A study has shown that men become more aggressive, withdrawn and unable to empathise when under stress, whereas women show the opposite behaviour and are naturally inclined to better stress management.
The researchers from the Social Cognitive Neuroscience Unit of the University of Vienna and the University of Freiburg aimed to prove or disprove whether individuals are more egocentric when stressed, anxious or depressed.
They theorised that taking a selfish perspective reduces the emotional and cognitive load that people are under. They were surprised however, to find that only men became selfish and self centred when subjected to stress.
Unlike men, women, when stressed, naturally apply social strategies, such as talking to friends and seeking support, to help them cope with their stress. Men on the other hand tend to internalise their issues and become more self-centred in order to work through their stress.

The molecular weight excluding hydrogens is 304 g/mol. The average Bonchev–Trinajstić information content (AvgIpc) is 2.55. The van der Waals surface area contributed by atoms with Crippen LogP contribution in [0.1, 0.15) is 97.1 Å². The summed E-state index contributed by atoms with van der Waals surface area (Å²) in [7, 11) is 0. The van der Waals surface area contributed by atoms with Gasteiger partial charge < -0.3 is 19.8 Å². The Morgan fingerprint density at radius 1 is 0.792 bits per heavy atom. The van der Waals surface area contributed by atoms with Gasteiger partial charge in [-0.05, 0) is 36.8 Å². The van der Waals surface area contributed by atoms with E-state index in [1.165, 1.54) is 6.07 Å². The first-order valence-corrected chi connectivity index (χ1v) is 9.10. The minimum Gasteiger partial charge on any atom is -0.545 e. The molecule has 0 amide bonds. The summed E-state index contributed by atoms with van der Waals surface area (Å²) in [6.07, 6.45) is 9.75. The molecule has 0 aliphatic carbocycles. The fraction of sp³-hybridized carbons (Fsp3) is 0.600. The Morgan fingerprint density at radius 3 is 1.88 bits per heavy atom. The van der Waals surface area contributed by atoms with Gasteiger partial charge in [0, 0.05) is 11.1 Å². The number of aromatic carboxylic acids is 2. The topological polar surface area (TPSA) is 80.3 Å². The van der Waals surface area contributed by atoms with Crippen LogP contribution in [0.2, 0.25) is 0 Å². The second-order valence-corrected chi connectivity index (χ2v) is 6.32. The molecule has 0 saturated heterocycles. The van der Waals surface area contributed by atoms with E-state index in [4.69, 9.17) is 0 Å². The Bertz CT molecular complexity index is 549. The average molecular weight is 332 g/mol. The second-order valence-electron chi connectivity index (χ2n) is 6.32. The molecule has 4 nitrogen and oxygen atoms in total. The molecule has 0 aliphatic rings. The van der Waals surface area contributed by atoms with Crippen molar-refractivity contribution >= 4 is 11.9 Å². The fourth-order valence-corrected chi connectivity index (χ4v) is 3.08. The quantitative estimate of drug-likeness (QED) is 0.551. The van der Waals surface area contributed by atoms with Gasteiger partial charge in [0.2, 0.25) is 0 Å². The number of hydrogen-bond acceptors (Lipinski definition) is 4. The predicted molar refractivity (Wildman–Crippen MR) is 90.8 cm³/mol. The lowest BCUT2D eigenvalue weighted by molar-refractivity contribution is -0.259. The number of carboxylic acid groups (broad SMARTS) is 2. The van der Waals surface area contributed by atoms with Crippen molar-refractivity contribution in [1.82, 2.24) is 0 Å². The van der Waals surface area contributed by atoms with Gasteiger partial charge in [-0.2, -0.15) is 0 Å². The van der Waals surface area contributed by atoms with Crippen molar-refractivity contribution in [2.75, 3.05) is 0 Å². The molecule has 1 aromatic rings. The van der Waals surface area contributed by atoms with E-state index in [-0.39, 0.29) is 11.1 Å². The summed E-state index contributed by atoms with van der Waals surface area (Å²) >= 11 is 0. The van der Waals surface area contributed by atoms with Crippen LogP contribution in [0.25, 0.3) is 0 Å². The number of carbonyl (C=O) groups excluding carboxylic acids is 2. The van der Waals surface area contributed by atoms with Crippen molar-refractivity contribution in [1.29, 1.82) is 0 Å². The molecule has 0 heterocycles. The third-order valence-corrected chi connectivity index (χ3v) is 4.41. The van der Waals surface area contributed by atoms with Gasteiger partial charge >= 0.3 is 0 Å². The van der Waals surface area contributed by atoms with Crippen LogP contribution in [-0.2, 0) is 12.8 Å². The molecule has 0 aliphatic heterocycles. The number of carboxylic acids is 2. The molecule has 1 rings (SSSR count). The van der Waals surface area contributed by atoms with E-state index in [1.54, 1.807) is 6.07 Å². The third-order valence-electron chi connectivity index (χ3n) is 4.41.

The inability of men to reach out and seek aid is a major issue in the mental health world, something that often is not addressed publicly. According to a recent BBC report, men are three times more likely to commit suicide than women.
The reasons for the different behavioural patterns in genders when stressed are unknown, although it may have something to do with the oxytocin system, as a previous study has suggested. Women tend to have higher oxytocin levels when stressed, which helps them to deal with stress more effectively than men.